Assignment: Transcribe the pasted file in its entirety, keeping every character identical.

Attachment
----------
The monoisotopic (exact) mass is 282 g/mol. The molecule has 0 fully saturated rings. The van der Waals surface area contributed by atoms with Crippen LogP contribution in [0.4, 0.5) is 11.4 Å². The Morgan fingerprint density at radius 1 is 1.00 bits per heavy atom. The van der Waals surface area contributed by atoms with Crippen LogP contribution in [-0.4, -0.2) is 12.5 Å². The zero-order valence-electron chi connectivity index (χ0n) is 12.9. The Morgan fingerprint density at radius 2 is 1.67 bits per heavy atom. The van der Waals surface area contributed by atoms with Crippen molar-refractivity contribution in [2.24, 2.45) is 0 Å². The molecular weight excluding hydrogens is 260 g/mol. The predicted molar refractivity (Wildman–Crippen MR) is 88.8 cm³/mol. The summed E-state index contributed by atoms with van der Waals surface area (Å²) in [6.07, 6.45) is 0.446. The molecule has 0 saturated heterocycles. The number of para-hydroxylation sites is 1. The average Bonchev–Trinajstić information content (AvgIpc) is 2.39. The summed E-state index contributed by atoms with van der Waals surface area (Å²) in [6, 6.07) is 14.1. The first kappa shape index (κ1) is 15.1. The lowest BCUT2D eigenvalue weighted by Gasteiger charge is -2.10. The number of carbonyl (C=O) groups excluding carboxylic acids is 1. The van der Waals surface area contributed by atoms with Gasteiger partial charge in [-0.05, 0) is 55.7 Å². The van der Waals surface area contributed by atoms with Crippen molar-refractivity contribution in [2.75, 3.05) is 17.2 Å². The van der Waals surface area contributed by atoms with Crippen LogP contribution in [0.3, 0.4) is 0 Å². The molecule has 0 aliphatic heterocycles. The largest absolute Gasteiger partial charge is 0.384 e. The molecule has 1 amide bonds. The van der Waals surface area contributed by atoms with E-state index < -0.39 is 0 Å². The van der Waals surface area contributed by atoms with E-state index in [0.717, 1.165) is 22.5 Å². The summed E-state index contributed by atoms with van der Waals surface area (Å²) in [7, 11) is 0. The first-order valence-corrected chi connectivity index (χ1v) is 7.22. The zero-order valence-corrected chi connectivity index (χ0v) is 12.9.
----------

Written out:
The monoisotopic (exact) mass is 282 g/mol. The molecule has 0 fully saturated rings. The van der Waals surface area contributed by atoms with Crippen LogP contribution in [0.4, 0.5) is 11.4 Å². The Morgan fingerprint density at radius 1 is 1.00 bits per heavy atom. The van der Waals surface area contributed by atoms with Crippen LogP contribution in [-0.4, -0.2) is 12.5 Å². The zero-order valence-electron chi connectivity index (χ0n) is 12.9. The Morgan fingerprint density at radius 2 is 1.67 bits per heavy atom. The van der Waals surface area contributed by atoms with Crippen molar-refractivity contribution in [2.24, 2.45) is 0 Å². The molecular weight excluding hydrogens is 260 g/mol. The predicted molar refractivity (Wildman–Crippen MR) is 88.8 cm³/mol. The summed E-state index contributed by atoms with van der Waals surface area (Å²) in [6.07, 6.45) is 0.446. The molecule has 0 saturated heterocycles. The number of para-hydroxylation sites is 1. The average Bonchev–Trinajstić information content (AvgIpc) is 2.39. The summed E-state index contributed by atoms with van der Waals surface area (Å²) in [6, 6.07) is 14.1. The first kappa shape index (κ1) is 15.1. The lowest BCUT2D eigenvalue weighted by Gasteiger charge is -2.10. The number of carbonyl (C=O) groups excluding carboxylic acids is 1. The van der Waals surface area contributed by atoms with Gasteiger partial charge in [-0.05, 0) is 55.7 Å². The van der Waals surface area contributed by atoms with Crippen molar-refractivity contribution in [2.75, 3.05) is 17.2 Å². The van der Waals surface area contributed by atoms with Crippen LogP contribution in [0.3, 0.4) is 0 Å². The molecule has 0 aliphatic heterocycles. The largest absolute Gasteiger partial charge is 0.384 e. The molecule has 1 amide bonds. The van der Waals surface area contributed by atoms with E-state index < -0.39 is 0 Å². The van der Waals surface area contributed by atoms with E-state index in [0.717, 1.165) is 22.5 Å². The summed E-state index contributed by atoms with van der Waals surface area (Å²) in [7, 11) is 0. The first-order valence-corrected chi connectivity index (χ1v) is 7.22. The zero-order valence-corrected chi connectivity index (χ0v) is 12.9.